Progesterone is also utilised in hormone replacement therapy to alleviate symptoms of menopause in females. Symptoms of high progesterone levels may be difficult to judge as they can be easily associated with menstruation and pregnancy.
Symptoms of high progesterone levels
In women, progesterone is essentially only present during the luteal phase of the menstrual cycle and during pregnancy. There is also considerable variability in progesterone levels across women. During the mid-luteal phase, progesterone levels above 25 nmol/l indicate successful ovulation, but progesterone levels in the range of 40–60 nmol/l may exist. Stress during the follicular phase may lead to slightly elevated progesterone levels, in the range of 5 nmol/l. If, on the other hand, higher progesterone levels are encountered in the luteal phase, it is usually a sign of successful implantation and pregnancy (3). The following symptoms are related to abnormal elevated progesterone levels:
- Slight dizziness
- Weight fluctuations (normally mild weight increase of 5 to 10 pounds)
- Discomfort or pain in the legs
- Water retention
- Sad feelings
- Sense of physical instability
- Feeling on edge
- Decreased sex drive
- Spinning sensation
- Anxiety or just feeling tensed
- Not feeling like yourself
Other less common symptoms of high progesterone levels include
- Hot flashes
- Significant weight gain
- Anxiety or panic attacks
- Increased appetite
The causes of high progesterone levels
Many conditions can lead to high progesterone levels, so let us have a look at the most common causes of high progesterone in females (4):
- Too many progesterone supplements
- Changes in the menstrual cycle
- A decrease in estrogen levels in the body
- Over supplementation with pregnenolone or other progesterone precursors
- Adrenal related problems (excess production of adrenal hormones and/or incorrect adrenal enzyme signaling)
High progesterone levels may also be due to (5):
Another important cause of high progesterone is a condition called congenital adrenal hyperplasia (CAH). This unusual disease attacks the adrenal glands, the small glands on the surface of the kidneys that secrete hormones, and is the outcome of a lacking enzyme, 21-hydroxylase.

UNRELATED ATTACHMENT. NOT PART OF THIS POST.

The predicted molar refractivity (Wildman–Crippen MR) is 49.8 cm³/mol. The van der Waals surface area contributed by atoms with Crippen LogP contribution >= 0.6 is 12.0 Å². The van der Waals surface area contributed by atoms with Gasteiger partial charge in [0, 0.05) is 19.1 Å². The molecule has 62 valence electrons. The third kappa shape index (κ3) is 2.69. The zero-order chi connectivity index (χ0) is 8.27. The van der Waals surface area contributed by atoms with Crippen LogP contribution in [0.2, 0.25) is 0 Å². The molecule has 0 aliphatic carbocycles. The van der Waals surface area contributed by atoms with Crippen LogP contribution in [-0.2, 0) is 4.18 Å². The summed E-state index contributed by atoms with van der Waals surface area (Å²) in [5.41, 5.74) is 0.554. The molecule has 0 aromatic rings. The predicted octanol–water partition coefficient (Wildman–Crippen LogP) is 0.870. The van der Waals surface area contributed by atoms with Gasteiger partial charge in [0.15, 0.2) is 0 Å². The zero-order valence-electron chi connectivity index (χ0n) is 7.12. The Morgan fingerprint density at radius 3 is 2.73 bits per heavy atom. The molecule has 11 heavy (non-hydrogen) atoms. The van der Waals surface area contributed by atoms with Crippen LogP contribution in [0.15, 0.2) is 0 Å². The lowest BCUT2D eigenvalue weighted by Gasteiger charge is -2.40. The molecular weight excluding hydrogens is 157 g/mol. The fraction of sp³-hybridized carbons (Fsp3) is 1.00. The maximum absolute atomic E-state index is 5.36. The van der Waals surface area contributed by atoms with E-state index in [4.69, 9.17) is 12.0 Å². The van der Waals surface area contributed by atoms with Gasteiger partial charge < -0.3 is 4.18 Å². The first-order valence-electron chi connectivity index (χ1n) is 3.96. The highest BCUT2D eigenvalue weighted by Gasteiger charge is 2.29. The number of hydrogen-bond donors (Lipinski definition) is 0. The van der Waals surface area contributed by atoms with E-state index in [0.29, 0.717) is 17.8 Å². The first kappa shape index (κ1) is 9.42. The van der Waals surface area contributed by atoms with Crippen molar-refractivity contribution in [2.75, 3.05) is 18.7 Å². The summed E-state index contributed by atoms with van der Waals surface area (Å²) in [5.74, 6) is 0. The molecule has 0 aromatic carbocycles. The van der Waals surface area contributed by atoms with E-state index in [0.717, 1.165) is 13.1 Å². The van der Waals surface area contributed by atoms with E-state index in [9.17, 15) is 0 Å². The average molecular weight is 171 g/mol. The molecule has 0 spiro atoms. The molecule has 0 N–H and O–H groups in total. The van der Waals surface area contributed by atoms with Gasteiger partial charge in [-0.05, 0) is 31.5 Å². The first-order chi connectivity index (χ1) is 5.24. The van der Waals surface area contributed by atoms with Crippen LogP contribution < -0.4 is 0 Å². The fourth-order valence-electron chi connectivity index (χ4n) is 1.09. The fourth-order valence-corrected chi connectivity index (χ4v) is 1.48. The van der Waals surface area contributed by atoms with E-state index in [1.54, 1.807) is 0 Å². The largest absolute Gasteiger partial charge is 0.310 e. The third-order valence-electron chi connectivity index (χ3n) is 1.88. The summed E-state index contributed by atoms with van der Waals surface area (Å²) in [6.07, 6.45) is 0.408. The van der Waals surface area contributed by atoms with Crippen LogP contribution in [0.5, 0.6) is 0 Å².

The congenital adrenal hyperplasia destroys the balance of hormone production and can cause a higher expression of male traits. For instance, women with a severe form of this disease can be born with ambiguous genitalia, and those with milder forms of this disease may have early indications of puberty or fertility issues.
Risks of not treating hormone imbalances
Hormonal disturbances, when not treated, are more than just irritating mood swings and severe premenstrual syndrome. They can be signs that something more dangerous, in rare cases, even carcinogenic, is arising in the body.
Progesterone influences emotion processing and are likely causal factors for the mood symptoms experienced by women with premenstrual syndrome (PMS) and premenstrual dysphoric disorder (PMDD). In healthy women, progesterone influences emotion processing, especially emotion recognition accuracy and emotional memories, both at the behavioral level and in the brain (3).
Not bringing the hormones back to normal levels can lead to other difficulties, such as raised cholesterol, osteoporosis, obesity, loss of sleep, etc.
Although properly diagnosed hormonal imbalances often require medical or even surgical mediation, a good lifestyle can help to alleviate moderate symptoms.
Try your best to have:
- six to eight hours of sleep every day
- More than thirty minutes of strenuous exercise every day
- Good-quality nutrition with sufficient protein and healthy fats and limited sugar.
In this brief guide, we have provided an answer to the question, “How to counteract too much progesterone?”. We have further elaborated on the symptoms and causes of high progesterone levels in the body.
- Henderson, V. W. Progesterone and human cognition. Climacter, 2018, 21, 333-340.
- Dzugan, Sergey, and Armond Scipione. Progesterone. Life Extension, 2006, 51.
- Sundström-Poromaa, Inger, et al. Progesterone–Friend or foe? Front Neuroendocrinol, 2020, 59, 100856.
- Jacobson, J.D. et al. Serum progesterone. 2019. University of Florida Health.
- Nelson, Deborah B., et al. Does stress influence early pregnancy loss?. Ann epidemiol, 2003, 13, 223-229.